Well-placed lights can deter thieves


June 27, 1999|By Karol V. Menzie & Ron Nodine

EVERYBODY knows that burglars don't like light. Installing security lighting is the first defense against break-ins and vandalism. But do you know where the lights should be? A new book from Better Homes and Gardens called "Home Security: Your Guide to Protecting Your Family" (Meredith Books, 1999, $12.95) has the answers.

A well-lighted house has lights at entryways, at the garage door, along walks and driveways, under eaves (low wattage) and under the deck, according to the book. Here are some other tips for home security:

Keep the outside tidy. Pick up old newspapers and fliers, so crooks don't think there's nobody home. Also remove ladders, tables and lawn chairs when you're not using them, so they don't become steps to reach windows.

Cut off tree limbs that are close to the house or hang over the roof; remove all limbs closer than 7 feet to the ground to make trees unclimbable.

Trim or remove shrubs near walkways and doors, so they don't become hiding places, and cut back foliage that obscures the view to windows, especially basement windows.

Use gravel under windows and around sheds, because it creates noise underfoot.

Plant low-growing, thorny bushes, such as juniper, barberry, hawthorn or shrub roses, under windows.

You might consider trimming trees or shrubbery that block your neighbors' view of your house. It lessens privacy, but it allows you to watch out for each other.

We know, you'd just love to cultivate the garden and even-up that hedge, but the tools are hopelessly lost in a garage that resembles Watto's used-spaceship-parts shop in "Star Wars."

Well -- speaking of spaceships -- a space-age invention from this galaxy can help: fasteners from VELCRO USA Inc.

The folks who make the hook-and-loop fastener originally developed to keep objects in one place in zero gravity are offering a brochure, "Organizing Tips & Creative Storage Solutions," to help you get things shipshape.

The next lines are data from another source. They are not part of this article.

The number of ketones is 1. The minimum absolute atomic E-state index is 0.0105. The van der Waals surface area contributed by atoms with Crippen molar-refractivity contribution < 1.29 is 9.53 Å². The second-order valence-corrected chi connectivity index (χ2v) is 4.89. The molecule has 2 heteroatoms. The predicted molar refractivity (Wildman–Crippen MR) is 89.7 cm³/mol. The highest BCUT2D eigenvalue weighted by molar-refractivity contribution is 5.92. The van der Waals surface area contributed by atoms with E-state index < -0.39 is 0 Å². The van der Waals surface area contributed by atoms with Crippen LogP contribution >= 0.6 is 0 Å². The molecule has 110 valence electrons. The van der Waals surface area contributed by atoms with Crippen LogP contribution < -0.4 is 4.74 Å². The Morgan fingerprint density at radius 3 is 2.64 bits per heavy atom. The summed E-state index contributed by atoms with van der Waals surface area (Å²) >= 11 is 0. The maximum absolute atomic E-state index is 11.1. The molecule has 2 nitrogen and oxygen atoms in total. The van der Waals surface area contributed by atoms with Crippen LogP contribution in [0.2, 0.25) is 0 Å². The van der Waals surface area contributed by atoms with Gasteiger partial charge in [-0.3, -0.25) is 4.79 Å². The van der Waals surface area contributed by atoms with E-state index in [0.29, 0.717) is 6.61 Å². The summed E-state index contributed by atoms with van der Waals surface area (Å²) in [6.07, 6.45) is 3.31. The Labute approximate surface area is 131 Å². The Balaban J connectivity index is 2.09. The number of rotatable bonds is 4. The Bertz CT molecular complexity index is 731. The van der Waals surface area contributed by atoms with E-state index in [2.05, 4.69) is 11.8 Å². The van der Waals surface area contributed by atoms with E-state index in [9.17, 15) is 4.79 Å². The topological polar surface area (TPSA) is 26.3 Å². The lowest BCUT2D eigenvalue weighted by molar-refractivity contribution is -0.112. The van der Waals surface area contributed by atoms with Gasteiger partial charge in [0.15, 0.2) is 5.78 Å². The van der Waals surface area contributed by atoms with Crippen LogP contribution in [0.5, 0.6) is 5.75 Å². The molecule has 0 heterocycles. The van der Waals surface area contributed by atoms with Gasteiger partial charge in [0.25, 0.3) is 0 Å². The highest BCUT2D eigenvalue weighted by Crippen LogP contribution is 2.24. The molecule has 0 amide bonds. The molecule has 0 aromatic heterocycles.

If you're suffering from clutter, the brochure suggests, you may not need more storage space; you may just need to rethink the way you're using available space. Using walls and even ceilings can vastly increase storage.

The first hurdle on the way to neatness, however, is all the stuff that you really don't use or don't want and just haven't thrown away yet. The company's brochure suggests using large boxes to sort garden tools, sporting equipment and old clothes. Keep only what you use, and throw everything else away.

The company offers a heavy-duty system of straps and sticky-backed mounting tape that makes it a cinch to hang rakes and hoes, canoe paddles, fishing rods, hoses and cords. Other types of straps can hold bicycles or wrap around bulky comforters or towels to make them more compact.

For a copy of the brochure, write to Organizing Tips & Creative Storage Solutions from VELCRO USA Inc., Dept. OT, P.O. Box 6441, Riverton, N.J. 08077-6441.

Ron Nodine is owner of American Renovator Inc., a Baltimore design-build remodeling firm, and former president of the Remodelors Council of the Home Builders Association of Maryland. Karol Menzie is a feature writer for The Sun.

If you have questions, tips or experiences to share about working on houses, e-mail Ron at hw@renovator.net or Karol at karol.menzie@baltsun.com. Or write c/o HOME WORK, The Sun, 501 N. Calvert St., Baltimore, Md. 21278. Questions of general interest will be answered in the column; comments, tips and experiences will be reported in occasional columns.

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